Mem Bourke

Creator of NZ Body Art Awards

When did you first realise that you had a different way of thinking?
My first experience of having a different way of thinking was when I was five and a half.

What was your experience of school?
At school I was always struggling with my reading, it was a horrific experience. I didn’t know I could read until I left school and the pressure was taken off to perform well. In my early years it was embarrassing to be so different through troubled reading and writing. When I was older I had arguments with teachers as I refused to read out loud in class, which was typical In the 60’s and 70’s. So I would get sent out of class and considered naughty.

Maths was easier, but I would always have to check numbers and recheck, I would always have two numbers swooped around. I still do this with phone numbers and need to repeat a new number to the caller. As I grew into my teens, and with a natural flair for art, I began to have a better understanding of learning. 

How did you get involved in event production?
As I was challenged academically and couldn’t do monotonous, repetitive work, such as in a factory, I started travelling New Zealand, getting work as a cook or on shearing gangs, I enjoyed physical work. Then as I started to grow I found work as arts and cultural events coordination.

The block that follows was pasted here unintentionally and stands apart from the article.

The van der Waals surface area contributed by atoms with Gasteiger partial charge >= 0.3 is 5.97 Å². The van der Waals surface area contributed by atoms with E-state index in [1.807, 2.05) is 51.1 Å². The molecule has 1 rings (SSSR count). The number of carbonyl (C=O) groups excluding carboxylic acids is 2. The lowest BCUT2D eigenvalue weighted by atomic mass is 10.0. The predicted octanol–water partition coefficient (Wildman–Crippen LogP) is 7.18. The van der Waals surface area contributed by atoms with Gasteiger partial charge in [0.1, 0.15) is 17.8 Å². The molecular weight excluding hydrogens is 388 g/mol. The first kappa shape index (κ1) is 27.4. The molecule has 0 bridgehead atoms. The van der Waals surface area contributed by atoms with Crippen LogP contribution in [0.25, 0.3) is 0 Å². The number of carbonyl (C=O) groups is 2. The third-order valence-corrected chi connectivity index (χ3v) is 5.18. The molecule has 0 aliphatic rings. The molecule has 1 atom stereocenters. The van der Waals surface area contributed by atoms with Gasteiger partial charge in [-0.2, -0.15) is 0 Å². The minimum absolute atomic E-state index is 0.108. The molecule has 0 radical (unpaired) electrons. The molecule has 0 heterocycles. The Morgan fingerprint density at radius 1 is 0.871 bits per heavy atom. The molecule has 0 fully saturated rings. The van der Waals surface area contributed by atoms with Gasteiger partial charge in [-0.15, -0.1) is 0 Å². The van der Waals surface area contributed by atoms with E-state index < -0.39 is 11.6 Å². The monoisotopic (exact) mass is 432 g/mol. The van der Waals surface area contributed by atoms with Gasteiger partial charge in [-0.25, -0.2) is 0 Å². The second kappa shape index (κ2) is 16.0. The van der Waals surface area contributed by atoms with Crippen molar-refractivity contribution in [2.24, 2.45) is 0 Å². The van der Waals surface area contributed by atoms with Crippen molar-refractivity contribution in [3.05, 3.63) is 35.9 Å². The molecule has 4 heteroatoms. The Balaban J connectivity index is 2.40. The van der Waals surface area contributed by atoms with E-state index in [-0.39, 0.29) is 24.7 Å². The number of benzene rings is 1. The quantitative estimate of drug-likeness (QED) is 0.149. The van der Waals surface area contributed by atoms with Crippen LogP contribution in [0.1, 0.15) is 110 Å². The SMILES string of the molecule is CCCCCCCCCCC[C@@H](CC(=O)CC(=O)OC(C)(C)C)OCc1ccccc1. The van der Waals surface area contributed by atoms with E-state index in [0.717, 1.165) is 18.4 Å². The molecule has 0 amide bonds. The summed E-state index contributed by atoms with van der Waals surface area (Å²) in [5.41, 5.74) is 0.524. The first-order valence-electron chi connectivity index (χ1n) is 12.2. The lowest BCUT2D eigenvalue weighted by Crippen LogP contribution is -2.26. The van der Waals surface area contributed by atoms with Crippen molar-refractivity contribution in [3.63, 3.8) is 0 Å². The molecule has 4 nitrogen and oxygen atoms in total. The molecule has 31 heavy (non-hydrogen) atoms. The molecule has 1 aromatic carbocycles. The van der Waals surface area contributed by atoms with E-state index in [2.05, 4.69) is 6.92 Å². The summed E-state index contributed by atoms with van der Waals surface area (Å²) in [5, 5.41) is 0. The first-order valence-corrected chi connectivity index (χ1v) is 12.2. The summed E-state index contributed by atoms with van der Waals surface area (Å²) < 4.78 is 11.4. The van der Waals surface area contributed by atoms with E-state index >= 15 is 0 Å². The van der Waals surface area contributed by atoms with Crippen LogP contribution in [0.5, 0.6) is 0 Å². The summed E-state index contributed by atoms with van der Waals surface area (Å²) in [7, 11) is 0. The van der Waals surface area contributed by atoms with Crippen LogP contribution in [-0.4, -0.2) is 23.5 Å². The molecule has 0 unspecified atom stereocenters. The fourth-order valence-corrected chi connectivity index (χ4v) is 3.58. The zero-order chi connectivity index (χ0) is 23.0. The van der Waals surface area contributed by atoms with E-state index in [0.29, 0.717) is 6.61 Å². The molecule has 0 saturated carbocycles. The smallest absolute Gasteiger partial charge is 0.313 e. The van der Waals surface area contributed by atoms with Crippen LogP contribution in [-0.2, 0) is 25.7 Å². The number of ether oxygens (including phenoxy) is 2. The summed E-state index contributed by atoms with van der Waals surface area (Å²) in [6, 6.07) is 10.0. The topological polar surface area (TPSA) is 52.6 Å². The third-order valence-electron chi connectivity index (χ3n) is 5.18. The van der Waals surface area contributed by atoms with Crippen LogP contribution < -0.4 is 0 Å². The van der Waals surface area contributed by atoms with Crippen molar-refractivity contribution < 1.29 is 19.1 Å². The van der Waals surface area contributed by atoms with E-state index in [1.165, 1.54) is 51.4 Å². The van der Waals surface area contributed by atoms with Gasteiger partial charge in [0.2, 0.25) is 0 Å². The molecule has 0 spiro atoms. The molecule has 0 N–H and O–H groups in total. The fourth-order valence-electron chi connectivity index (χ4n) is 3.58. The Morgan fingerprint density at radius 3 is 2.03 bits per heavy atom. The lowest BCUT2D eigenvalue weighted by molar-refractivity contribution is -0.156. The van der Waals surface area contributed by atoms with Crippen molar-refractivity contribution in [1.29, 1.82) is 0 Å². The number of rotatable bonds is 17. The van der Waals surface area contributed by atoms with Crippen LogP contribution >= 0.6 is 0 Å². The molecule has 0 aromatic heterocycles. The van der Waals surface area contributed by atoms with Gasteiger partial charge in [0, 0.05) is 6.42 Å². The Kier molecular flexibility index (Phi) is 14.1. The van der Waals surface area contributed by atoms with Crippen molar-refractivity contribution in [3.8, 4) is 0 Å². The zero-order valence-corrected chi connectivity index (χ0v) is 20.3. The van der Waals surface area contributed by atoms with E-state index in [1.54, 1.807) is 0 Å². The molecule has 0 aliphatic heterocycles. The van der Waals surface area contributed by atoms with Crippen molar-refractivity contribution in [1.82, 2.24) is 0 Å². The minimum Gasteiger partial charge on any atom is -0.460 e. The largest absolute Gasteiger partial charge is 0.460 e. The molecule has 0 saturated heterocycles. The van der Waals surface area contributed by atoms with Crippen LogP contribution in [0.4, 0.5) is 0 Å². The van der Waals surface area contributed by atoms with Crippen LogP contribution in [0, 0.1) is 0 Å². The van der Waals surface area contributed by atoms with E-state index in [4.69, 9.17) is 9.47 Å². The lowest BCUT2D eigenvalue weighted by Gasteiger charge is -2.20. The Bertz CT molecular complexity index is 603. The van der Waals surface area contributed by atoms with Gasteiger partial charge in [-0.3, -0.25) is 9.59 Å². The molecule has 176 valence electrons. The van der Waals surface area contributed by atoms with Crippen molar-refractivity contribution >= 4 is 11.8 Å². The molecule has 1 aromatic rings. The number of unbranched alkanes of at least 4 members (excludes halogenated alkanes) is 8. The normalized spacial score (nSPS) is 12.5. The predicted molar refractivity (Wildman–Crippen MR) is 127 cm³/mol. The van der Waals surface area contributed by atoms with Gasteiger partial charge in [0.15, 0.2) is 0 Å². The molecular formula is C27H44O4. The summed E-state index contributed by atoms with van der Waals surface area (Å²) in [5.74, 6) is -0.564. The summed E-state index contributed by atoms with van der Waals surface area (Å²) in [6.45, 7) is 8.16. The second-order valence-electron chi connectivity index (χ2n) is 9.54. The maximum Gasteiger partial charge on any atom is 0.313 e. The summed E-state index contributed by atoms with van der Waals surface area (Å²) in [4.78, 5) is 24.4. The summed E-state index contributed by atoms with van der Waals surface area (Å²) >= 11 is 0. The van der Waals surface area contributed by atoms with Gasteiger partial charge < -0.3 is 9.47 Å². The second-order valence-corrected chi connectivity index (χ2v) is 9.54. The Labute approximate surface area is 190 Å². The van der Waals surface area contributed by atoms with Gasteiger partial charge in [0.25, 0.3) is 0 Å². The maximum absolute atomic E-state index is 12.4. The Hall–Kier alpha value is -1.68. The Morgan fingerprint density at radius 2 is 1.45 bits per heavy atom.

I then went off overseas and became a tour guide on adventure safaris. On returning to NZ the natural progression from a tour guide seemed to be an event coordinator. So I went to AUT, did event management and set up my own company. At AUT I did a lot better once I found out I could get the use of a reader/writer during exams.

What are the main work challenges that you have had to overcome?
Firstly, learning how to get over the feeling of low self-worth and not being good enough.
And then God made computers –15 years ago when I returned to NZ I didn’t even know how to turn a computer on, now they are a God send with spell check and calculation. Another challenge is recording facts and figures – instead of storing information in my brain I am learning how to get it out of the head and onto paper. This is so that everyone knows what is going on in the business, not just myself. Another thing would be learning not to let fear of being criticised get in the way. 

What do you think are some of the positives and negatives of dyslexia?
Negatives: Lack of confidence: made me feel that I was not so bright as I could not keep up academically. Reading and writing became less important in my life.

Positives: Makes you inventive and creative, your mind needs to be a problem solver. It also gives freedom to explore things that are not mainstream, so creativity is heightened. And survival skills are developed so you get more instinctive and your intuition is developed to a higher level.

What advice would you give young New Zealanders who are dyslexic?
Talk openly about dyslexia so people can understand the way things appear to be and the way you think. Persevere with the challenges of the education system and learn to work with this system. Try and pick it up as early as possible in your own children so you can educate them on dyslexia so that it is easier for them at school.

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